In a way, Julian wished that he could operate the vehicle, but provided the system was functional, that was not a possibility. Manual overrides had been removed as an option twenty years prior when it had been successfully determined that even the most competent human driver was nowhere near as able to handle unforeseen circumstances as the Vehicular Operation Systems. (VOS's) Even if he could engage a manual override, he'd probably have no idea what he was doing, he passed the Competency Test over fifteen years prior, when he turned ten years of age, but there was no stipulation requiring periodic retesting unless one wanted to become a commercial driver.
Julian looked over at Bryan and mused about why he had not chosen one of the female models. Fully customizable, at least if you made the sort of money that Bryan did, the manufacturer claimed that, aside from its obvious inability to reproduce, the female model was virtually indistinguishable from a human woman. They were so intricate, in fact, that their external temperatures would even change slightly in response to the atmosphere. However, Julian had taken the time to peruse all of the reviews on the product, and it turned out that despite the manufacturer's best efforts, romantic companionship was simply one thing that could not be adequately simulated or replicated.
That left Julian with Bryan, who he actually designed to look reasonably similar to him, if not just slightly older and more distinguished. "Bryan," Julian asked, "Are we there yet?"
Bryan answered, "No, clearly we are not, but we should arrive in roughly twenty-seven minutes."
Julian let out a sound that could not be distinguished from a groan and a growl and said, "I don't even know why I am going to Las Vegas."
Artificially intelligent computer programs, even those placed in reasonable facsimiles of human bodies were still just as incapable of understanding rhetorical questions as they had ever been, so Bryan responded, "Three days, four hours and about twenty-two minutes ago you received a call from your uncle, who you identified as, 'Frank,' though I do not know whether or not that is, in fact, his name. Of course, I have no reason to believe that you would misidentify him, but…"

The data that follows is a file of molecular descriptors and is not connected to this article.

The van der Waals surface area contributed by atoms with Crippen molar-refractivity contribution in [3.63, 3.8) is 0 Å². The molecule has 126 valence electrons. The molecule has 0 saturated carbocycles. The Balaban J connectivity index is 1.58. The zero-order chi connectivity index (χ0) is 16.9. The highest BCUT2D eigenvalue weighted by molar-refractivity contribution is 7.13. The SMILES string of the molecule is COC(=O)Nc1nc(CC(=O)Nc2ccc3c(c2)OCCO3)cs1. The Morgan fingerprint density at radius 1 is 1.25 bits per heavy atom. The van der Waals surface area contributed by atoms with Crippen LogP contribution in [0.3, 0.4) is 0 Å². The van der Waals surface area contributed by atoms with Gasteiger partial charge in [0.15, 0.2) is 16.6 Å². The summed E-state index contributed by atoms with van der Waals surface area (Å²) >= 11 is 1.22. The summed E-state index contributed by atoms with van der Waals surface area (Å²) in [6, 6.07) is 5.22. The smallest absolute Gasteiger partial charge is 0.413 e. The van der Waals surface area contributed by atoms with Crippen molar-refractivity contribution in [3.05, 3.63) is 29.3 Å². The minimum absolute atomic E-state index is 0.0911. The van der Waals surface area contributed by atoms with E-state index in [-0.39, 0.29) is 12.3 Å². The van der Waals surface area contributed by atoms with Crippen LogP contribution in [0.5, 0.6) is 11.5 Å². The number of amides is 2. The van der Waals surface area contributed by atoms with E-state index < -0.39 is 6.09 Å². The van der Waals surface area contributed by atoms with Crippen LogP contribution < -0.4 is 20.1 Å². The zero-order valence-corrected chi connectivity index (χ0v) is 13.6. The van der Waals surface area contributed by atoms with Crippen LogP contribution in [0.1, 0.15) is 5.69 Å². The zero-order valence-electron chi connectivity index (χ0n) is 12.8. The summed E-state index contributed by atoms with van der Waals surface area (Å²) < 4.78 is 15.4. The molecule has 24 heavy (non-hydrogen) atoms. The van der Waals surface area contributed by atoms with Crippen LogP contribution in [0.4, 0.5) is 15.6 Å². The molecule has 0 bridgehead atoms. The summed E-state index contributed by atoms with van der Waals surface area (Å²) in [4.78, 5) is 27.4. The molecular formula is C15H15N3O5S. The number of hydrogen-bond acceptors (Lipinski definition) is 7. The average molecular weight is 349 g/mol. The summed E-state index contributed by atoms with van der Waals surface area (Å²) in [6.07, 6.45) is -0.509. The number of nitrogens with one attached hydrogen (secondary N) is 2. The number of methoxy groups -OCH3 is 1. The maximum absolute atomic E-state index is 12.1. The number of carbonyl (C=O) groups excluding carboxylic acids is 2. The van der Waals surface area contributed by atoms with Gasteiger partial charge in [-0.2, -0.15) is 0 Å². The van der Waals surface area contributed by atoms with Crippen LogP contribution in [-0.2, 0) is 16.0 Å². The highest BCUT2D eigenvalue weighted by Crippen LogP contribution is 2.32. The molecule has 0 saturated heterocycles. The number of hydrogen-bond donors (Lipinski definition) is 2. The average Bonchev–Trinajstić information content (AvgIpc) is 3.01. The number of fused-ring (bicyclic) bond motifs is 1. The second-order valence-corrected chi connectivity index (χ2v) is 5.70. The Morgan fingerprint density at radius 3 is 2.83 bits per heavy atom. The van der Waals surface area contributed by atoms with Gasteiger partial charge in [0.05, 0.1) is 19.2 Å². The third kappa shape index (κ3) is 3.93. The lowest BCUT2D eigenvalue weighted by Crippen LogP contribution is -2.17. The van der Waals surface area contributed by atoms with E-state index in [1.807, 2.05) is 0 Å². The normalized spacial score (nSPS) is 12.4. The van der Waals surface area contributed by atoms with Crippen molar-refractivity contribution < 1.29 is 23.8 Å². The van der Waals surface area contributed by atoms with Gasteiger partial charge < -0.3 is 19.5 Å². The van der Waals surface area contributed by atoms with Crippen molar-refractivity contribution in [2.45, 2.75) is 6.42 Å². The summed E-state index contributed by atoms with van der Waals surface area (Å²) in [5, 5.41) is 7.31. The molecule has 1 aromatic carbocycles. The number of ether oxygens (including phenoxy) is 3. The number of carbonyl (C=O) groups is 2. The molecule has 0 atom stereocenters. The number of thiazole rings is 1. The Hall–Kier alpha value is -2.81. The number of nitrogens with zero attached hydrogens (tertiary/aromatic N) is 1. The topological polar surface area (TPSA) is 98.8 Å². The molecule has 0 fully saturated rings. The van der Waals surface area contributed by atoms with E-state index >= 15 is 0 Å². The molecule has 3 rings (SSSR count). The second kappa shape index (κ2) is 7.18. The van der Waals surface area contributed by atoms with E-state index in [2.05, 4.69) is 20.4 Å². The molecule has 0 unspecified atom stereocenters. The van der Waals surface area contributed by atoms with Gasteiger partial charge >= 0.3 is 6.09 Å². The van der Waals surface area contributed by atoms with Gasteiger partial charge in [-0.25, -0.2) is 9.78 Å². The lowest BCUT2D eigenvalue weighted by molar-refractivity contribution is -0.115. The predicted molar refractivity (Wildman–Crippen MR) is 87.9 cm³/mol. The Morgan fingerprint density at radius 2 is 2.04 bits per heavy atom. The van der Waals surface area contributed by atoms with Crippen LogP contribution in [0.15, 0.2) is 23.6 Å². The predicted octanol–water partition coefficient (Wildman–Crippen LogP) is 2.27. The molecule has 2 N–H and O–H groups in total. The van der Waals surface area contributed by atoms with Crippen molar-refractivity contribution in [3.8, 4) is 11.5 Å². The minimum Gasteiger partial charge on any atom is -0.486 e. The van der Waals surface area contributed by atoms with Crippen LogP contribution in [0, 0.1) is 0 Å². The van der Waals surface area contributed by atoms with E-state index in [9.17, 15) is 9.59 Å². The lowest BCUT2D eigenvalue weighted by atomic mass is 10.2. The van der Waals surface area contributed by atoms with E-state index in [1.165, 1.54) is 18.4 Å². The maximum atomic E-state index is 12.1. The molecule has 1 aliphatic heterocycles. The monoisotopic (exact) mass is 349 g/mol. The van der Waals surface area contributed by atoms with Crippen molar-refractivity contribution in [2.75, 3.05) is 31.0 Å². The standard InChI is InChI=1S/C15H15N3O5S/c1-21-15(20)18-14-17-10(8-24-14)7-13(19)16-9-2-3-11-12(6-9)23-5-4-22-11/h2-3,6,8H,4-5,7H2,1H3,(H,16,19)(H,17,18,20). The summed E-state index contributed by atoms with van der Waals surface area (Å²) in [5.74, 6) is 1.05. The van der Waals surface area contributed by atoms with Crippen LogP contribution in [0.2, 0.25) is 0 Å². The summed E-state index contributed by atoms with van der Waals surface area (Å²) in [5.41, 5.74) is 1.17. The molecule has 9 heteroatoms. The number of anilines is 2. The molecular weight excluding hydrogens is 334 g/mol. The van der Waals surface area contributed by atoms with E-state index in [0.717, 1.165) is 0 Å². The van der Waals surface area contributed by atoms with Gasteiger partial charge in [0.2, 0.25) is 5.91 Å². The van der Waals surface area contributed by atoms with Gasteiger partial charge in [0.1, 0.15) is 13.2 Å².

"Bryyyyyaannnnn," Julian sighed.
"Shut the hell up."
The pair eventually arrived at a casino known as, 'The Golden Goose Casino,' which was located Downtown, apparently, in a spot that used to house a casino known as, 'The Las Vegas Club.' The Golden Goose Casino was known for having some of the, 'Loosest Odds in Town,' at least according to their billboards, and they also had free car charging ports if you were staying, which was an amenity not shared by any of the casinos on the Las Vegas Strip. Fortunately for Julian, Bryan could carry up to three-hundred kilograms with ease and also had extensions that protruded from his upper chest, just above the built-in viewing screen, in the event that he otherwise lacked adequate, 'Hands.'